Currently reading: Parasite Rex by Carl Zimmer

cover-Zimmer-ParasiteRex-smCarl Zimmer’s book explains that parasites are inescapable, numerous, and highly successful. One of his points is that we don’t understand an ecology unless we understand the role that parasites play.

Evolutionary pressure from parasites is probably the main reason why we need sex to keep shuffling our gene combinations in an arms race of micropredation vs. resistance.

Gas prices

…on the monorail line:

more funny pictures

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Conservative Canada speaks up against preventing HIV

Way to go, Conservatives. You’ve shown once again that stellar lack of compassion that characterizes the “Christian right wing” party in power. Canada’s Health Minister, Tony Clemente, denied his surname “merciful” and came down on the side of punishing HIV victims‘ families and associates. He doesn’t like safe injection sites because they condone drug use. No matter that the World Health Organization has shown that they save lives. They don’t sound the proper moral note: that trumps actually saving lives in the twisted logic of a Conservative mind.

Wikis for Supporting Distributed Collaborative Writing

Tech Republic has an article: “Wikis for Supporting Distributed Collaborative Writing.”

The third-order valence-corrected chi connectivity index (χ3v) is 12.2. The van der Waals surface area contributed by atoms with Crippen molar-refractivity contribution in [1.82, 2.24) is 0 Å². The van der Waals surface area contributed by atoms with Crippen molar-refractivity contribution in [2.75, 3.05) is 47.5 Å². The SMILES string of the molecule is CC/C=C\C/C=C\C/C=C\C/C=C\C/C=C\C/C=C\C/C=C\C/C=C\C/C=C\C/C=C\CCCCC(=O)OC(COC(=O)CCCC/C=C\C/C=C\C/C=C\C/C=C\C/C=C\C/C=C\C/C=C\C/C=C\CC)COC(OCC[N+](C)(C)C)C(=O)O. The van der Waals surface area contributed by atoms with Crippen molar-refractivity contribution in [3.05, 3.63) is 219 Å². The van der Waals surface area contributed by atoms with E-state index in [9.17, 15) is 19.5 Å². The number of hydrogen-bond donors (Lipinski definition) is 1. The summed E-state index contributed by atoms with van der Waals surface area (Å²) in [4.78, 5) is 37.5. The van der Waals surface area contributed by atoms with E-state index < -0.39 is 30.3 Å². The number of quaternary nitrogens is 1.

Wikis allow distributed teams to collaboratively write and edit documents through the Internet in a shared online workspace, without the need for special HTML knowledge or tools. The flexibility of wiki technology is a boon for increased cooperative work on large team projects. However, wiki technology also complicates notions of usable design as the information architecture of a wiki site may be created on the fly by all participants rather than by a dedicated technical communicator. This paper describes the basic technology of wikis, some advantages and disadvantages, and areas of concern with regard to information design.

This article is originally from the STC. Viewing it on TechRepublic requires login. Or you can read it here, on the STC.

What’s in Dr. Horrible’s library?

Members of LibraryThing have catalogued Dr. Horrible’s library shelves in an example of crowdsourcing.

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